# Revision history [back]

Here is a solution using integral linear programming. To understand the code, you could have a look at the Thematic Tutorial Linear Programming (Mixed Integer).

def is_refinement(p1, p2):
from sage.numerical.mip import MIPSolverException
n1 = len(p1)
n2 = len(p2)

M = MixedIntegerLinearProgram()
a = M.new_variable(binary=True)

# each elements in p1 should be used exactly once
for i in range(n1):
M.add_constraint(M.sum(a[i,j] for j in range(n2)) == 1)

# the elements in p2 must be union of elements in p1
for x in d1.keys():
for j in range(n2):
M.add_constraint(M.sum(a[i,j] * p1[i].count(x) for i in range(n1)) == p2[j].count(x))

try:
M.solve()
except MIPSolverException:
return False
d = M.get_values(a)
result = [[] for _ in range(n2)]
for k in d:
if d[k]:
result[k].append(k)
return result


The result of the function is either False or a list telling how to recover the elements of p2 by concatenation of the elements from p1. Here is an example

sage: L1 = [[0,1,2],[0,0,1,2],[1,1,2]]
sage: L2 = [,[0,1],[0,1],[1,1],,,]
sage: is_refinement(L2, L1)
[[2, 4], [0, 1, 6], [3, 5]]
sage: L2 + L2  # matches L1
[0, 1, 2]
sage: L2 + L2 + L2  # matches L1
[0, 0, 1, 2]
sage: L2 + L2  # matches L1
[1, 1, 2]


Here is a solution using integral linear programming. To understand the code, you could have a look at the Thematic Tutorial Linear Programming (Mixed Integer).

def is_refinement(p1, p2):
from sage.numerical.mip import MIPSolverException
n1 = len(p1)
n2 = len(p2)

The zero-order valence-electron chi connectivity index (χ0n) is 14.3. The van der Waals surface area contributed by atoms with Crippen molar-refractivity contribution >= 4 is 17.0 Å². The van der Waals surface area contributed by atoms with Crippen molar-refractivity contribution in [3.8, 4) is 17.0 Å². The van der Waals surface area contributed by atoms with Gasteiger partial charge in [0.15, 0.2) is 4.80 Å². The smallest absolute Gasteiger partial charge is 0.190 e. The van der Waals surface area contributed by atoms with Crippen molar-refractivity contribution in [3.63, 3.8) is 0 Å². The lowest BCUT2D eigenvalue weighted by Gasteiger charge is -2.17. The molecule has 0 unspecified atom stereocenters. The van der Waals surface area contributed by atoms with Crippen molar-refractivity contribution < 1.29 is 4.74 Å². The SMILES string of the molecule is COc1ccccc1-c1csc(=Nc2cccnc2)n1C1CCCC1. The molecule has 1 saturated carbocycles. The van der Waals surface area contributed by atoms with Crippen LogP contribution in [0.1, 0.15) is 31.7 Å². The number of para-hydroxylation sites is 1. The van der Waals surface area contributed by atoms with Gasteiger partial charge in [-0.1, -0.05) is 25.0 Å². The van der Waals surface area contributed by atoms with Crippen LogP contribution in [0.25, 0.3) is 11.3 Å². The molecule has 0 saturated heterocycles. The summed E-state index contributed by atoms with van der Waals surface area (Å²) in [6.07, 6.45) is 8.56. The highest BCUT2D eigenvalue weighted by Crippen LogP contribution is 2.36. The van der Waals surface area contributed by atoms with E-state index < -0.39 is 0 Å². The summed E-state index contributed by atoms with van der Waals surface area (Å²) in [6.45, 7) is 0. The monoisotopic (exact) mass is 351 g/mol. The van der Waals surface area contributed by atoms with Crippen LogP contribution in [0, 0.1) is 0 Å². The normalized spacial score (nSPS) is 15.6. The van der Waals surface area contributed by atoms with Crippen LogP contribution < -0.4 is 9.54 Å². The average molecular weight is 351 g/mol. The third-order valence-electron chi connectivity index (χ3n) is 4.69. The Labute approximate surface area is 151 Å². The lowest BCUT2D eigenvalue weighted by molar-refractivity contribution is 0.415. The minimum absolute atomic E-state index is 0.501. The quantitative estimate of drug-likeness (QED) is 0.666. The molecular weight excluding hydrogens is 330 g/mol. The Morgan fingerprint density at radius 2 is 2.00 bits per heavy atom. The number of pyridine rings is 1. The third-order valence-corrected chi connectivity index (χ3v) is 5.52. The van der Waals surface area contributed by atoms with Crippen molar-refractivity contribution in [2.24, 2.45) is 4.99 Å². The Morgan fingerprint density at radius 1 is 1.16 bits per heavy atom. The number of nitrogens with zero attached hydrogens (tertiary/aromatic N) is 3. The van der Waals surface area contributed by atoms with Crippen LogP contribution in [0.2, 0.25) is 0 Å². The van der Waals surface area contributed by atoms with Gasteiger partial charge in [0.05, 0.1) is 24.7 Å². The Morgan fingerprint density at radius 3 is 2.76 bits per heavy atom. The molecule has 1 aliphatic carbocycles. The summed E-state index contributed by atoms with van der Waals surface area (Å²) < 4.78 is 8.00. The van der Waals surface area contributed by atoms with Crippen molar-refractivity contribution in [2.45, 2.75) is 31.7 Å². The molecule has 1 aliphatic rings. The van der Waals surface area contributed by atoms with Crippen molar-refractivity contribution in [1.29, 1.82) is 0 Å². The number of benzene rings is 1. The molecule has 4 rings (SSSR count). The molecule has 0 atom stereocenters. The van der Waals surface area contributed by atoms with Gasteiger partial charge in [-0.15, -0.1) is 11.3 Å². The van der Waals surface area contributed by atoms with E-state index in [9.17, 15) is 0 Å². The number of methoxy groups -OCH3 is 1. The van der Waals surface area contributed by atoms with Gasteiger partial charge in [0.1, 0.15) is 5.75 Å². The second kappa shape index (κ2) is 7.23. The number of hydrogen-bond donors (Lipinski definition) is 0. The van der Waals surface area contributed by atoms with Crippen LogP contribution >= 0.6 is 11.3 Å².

elements = set().union(*p1).union(*p2)

M = MixedIntegerLinearProgram()
a = M.new_variable(binary=True)

# each elements element in p1 should be used exactly once
for i in range(n1):
M.add_constraint(M.sum(a[i,j] for j in range(n2)) == 1)

# the elements each element in p2 must should be union of elements in p1
for x in d1.keys():
elements:
for j in range(n2):
M.add_constraint(M.sum(a[i,j] * p1[i].count(x) for i in range(n1)) == p2[j].count(x))

try:
M.solve()
except MIPSolverException:
return False
d = M.get_values(a)
result = [[] for _ in range(n2)]
for k in d:
if d[k]:
result[k].append(k)
return result


The result of the function is either False or a list telling how to recover the elements of p2 by concatenation of the elements from p1. Here is an example

sage: L1 = [[0,1,2],[0,0,1,2],[1,1,2]]
sage: L2 = [,[0,1],[0,1],[1,1],,,]
sage: is_refinement(L2, L1)
[[2, 4], [0, 1, 6], [3, 5]]
sage: L2 + L2  # matches L1
[0, 1, 2]
sage: L2 + L2 + L2  # matches L1
[0, 0, 1, 2]
sage: L2 + L2  # matches L1
[1, 1, 2]